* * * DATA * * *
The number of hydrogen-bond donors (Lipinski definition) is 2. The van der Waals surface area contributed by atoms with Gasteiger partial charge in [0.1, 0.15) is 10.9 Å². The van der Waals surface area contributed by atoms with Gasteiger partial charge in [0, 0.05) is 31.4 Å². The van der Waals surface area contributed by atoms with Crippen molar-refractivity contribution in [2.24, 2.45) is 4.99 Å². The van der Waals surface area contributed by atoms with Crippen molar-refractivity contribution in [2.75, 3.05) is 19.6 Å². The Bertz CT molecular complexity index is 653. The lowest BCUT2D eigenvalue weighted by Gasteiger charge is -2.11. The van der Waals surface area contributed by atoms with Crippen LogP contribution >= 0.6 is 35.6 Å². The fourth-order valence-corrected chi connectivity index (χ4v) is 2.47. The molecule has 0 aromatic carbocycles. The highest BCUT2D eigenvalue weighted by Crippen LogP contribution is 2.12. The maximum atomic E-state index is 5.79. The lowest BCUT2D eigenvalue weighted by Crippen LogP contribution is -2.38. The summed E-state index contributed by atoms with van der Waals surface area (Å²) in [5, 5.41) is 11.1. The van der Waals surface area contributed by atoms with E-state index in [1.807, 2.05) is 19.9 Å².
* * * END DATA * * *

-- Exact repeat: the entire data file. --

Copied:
The number of hydrogen-bond donors (Lipinski definition) is 2. The van der Waals surface area contributed by atoms with Gasteiger partial charge in [0.1, 0.15) is 10.9 Å². The van der Waals surface area contributed by atoms with Gasteiger partial charge in [0, 0.05) is 31.4 Å². The van der Waals surface area contributed by atoms with Crippen molar-refractivity contribution in [2.24, 2.45) is 4.99 Å². The van der Waals surface area contributed by atoms with Crippen molar-refractivity contribution in [2.75, 3.05) is 19.6 Å². The Bertz CT molecular complexity index is 653. The lowest BCUT2D eigenvalue weighted by Gasteiger charge is -2.11. The van der Waals surface area contributed by atoms with Crippen LogP contribution >= 0.6 is 35.6 Å². The fourth-order valence-corrected chi connectivity index (χ4v) is 2.47. The molecule has 0 aromatic carbocycles. The highest BCUT2D eigenvalue weighted by Crippen LogP contribution is 2.12. The maximum atomic E-state index is 5.79. The lowest BCUT2D eigenvalue weighted by Crippen LogP contribution is -2.38. The summed E-state index contributed by atoms with van der Waals surface area (Å²) in [5, 5.41) is 11.1. The van der Waals surface area contributed by atoms with E-state index in [1.807, 2.05) is 19.9 Å².